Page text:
Below is an encouraging message from a missionary sent from our church. We will refer to him as CH for security purposes. CH is serving in a closed context, so it can be dangerous for him to have full disclosure on the internet. A closed context is a place where it is nearly impossible to follow Christ or confess new Christian faith because it is not just frowned upon or unpopular — but illegal. Please be careful not to share his full name and location.

A unique demographic of people that I encountered while living in Southeast Asia is the refugee community. Many individuals from countries like Afghanistan, Iran, Iraq, Myanmar, and Sudan are living as “Asylum seekers” and “refugees” through the UN.

All of those I met are living in motel-style apartments and have been in SE Asia over 3 years. They are waiting and expecting they will be transferred to a “western” country.

Why is this significant? Most of those I encounter are very disillusioned with Islam because they have experienced it in its purer and more developed forms — like Sharia Law — and it was horrible. The young men from Afghanistan who I have talked to have not been to the mosque since arriving in SE Asia and have no intent of going back.

This is good and bad. Good that they are seeing false religions to be damaging and deadly, but it is bad in that there are very few ambassadors of Christ who can meet them and give them the hope they need. So most that I talked with are seeming to float into the all-too-common trend of Moralistic Therapeutic Deism.

I befriended and then began studying the Bible with one young man from Afghanistan. His dad was killed by the Taliban and his people group (the Hazara people) is persecuted religiously and culturally (think genocide).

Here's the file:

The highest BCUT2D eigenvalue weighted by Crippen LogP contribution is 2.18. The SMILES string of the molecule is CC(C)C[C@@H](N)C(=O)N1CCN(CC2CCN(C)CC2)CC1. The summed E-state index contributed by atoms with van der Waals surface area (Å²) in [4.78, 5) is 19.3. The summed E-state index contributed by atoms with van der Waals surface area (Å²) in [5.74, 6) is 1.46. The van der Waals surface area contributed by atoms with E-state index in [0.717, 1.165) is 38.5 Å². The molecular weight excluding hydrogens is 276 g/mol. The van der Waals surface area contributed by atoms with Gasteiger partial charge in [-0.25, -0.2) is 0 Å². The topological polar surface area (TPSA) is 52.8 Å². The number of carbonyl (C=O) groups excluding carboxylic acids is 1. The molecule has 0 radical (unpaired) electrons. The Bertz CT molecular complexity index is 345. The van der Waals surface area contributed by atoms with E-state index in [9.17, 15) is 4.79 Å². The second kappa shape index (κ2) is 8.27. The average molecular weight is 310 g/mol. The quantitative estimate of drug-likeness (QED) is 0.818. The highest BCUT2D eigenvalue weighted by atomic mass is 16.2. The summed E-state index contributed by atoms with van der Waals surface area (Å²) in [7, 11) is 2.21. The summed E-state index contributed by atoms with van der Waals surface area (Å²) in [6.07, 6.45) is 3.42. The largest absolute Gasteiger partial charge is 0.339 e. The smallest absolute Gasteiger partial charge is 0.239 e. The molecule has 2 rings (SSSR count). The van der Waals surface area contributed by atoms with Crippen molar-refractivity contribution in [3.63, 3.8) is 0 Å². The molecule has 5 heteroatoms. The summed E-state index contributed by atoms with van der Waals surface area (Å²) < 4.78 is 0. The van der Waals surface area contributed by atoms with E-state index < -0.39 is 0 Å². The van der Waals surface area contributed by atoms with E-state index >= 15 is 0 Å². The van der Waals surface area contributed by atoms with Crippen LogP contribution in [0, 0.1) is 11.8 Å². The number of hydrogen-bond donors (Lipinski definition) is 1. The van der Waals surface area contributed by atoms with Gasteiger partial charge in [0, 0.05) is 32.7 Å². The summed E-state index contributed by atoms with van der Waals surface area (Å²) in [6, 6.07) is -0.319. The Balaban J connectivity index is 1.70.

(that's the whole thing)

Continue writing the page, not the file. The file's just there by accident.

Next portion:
After 3 months of meeting and studying the Bible about once a week, he began to understand God’s story from Creation, to Fall, to Christ, to Recreation. And he confessed his sin and surrendered his life to Christ.

It is difficult to find a Farsi speaking group of Christians in the middle of SE Asia, but I believe God has provided one, and I am working with my friend to make sure he is in community and growing. I gave him a Bible in Farsi and he is reading regularly. He also asked me for English literature to practice and he is enjoying reading The Chronicles of Narnia.

I have also asked him to write his testimony (more specifically, his journey of faith from childhood until now, and also what exactly he understands about the Christian faith). We are soon going to talk about the obedient step of Baptism.

He is nervous. None of his friends are Followers of Jesus. His application with the UN says “Muslim” and he is rightly worried that his 3-year wait will restart if he changes it to “Christian”. And there are other fears.

Please pray for him.

I would ask you, brothers and sisters:

1. Do you know where the refugee communities are in your city? (They have seriously hit the jackpot if they are now living in America. They would love a native English speaker to be friends with!)

2. Can you go and meet one person who has recently immigrated to America and learn their story? You will need patience. But I guarantee God will give you eyes to see exactly how you can bless them and introduce them the Truth that they so desperately need!

Your Fellow Ambassador,


Many of you have had the chance to meet CH, as he was involved in many aspects of ministry at The Hallows Church, regularly befriended internationals, and then spent one year training in Mexico before heading out to SE Asia. We are excited to celebrate recent developments in his life, as he is getting married in the coming year. If you would like to hear regular updates from CH, or to support him financially, please contact Jen Foxley.